Next he is off to Europe, where he is likely to push U.S. corporate trade interests, plus the strengthening of NATO’s armed forces.  He will get a courteous reception from conservative European leaders, but perhaps Pope Frances, with whom he is also meeting, will speak to him in a different tone.

Because he has not immediately implemented his entire reactionary foreign policy, some pundits have fooled themselves into thinking that the Trump administration is moderating its essential nature.  This is a dangerous illusion.   The overwhelming influence of finance capital, big oil and the military industrial complex is the guiding force in the Trump administration, and represents the danger of fascism and war that Georgi Dimitroff warned about in the 1930s.  And we know what that led to.

To prevent that from happening again,  there needs to be a vastly increased awareness and mobilization at the grassroots in this country, against imperial interventions and war.  The cpusa pledges itself to work to realize this consciousness and mobilization.

 

Comments (5)

Ben Sears | May 30, 2017 at 1:05 PM

The US ruling class considers overwhelming military power to be the ultimate guarantor of global profits. (This class, of course, includes various constituent groups or forces sometimes labeled the “military industrial complex”, “finance capital”, “the foreign policy establishment”, etc., which may at times emphasize various policy options but which all believe they have basically common interests.) Trump’s visit to Saudi Arabia made the point. US allies don’t have to be “democratic” or practice religious freedom; they have to be ready to protect corporate profits, and one primary way to do that is through lucrative arms deals.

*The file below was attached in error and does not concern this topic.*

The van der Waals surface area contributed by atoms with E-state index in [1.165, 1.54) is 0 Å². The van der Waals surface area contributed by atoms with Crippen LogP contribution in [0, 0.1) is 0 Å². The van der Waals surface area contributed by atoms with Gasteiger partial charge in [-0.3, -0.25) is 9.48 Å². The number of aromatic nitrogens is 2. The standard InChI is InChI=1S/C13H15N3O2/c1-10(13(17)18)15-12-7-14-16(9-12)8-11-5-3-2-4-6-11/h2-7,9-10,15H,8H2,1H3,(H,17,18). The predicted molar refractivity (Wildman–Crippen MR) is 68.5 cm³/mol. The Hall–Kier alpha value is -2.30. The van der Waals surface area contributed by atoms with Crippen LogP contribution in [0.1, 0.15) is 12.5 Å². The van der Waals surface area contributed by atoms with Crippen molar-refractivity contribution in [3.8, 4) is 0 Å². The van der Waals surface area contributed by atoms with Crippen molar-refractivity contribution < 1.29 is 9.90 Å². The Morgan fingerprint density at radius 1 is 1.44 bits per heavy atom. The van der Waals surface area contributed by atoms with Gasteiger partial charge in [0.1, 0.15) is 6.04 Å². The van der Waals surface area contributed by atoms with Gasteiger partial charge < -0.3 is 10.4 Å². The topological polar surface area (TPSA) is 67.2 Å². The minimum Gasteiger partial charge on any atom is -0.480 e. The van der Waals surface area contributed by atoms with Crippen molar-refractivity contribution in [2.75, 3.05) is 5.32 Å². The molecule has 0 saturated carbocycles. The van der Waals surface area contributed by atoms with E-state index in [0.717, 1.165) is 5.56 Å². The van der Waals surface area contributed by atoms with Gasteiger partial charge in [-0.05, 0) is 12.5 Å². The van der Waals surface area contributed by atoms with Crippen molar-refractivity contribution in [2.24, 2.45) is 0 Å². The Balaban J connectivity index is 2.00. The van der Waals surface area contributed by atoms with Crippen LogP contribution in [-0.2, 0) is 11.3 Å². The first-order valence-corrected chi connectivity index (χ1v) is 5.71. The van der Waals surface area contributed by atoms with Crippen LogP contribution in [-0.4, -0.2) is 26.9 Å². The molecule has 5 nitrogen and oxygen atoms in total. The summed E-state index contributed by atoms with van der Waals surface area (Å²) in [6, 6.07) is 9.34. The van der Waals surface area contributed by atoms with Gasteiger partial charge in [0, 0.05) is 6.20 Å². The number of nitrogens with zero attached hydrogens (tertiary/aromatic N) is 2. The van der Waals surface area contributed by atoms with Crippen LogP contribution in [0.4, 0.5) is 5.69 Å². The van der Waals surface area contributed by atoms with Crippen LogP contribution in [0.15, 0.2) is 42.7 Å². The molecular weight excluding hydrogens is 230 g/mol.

NATO? Trump’s only problem there is that, he says, NATO members need to spend more on their own military machines. Russia? Despite all his bizarre talk, he seems to think there is some money to be made by dealing with certain individual Russians; he has done nothing to address serious and potentially dangerous conditions in Eastern Europe.
It’s all about putting profits and military power ahead of the urgent needs of the vast majority of the people of the US and of the world.

Matthew C | May 25, 2017 at 4:30 PM

There’s some blatant grammatical errors in this article. The title doesn’t make any sense, what does “military, profits first” mean? There’s missing periods, run-on sentences, and inconsistent spacing.

    Joe Sims | May 25, 2017 at 7:43 PM

    It means that Trump is putting the U.s military and corporate profits first on the agenda during his trip.

      Matthew H Stevenson | May 27, 2017 at 4:31 AM

      It puts 2 things first.

    Ben Sears | May 30, 2017 at 1:56 PM

    Hey Matthew,
    Your comment should read “There are some blatant grammatical errors….” 🙂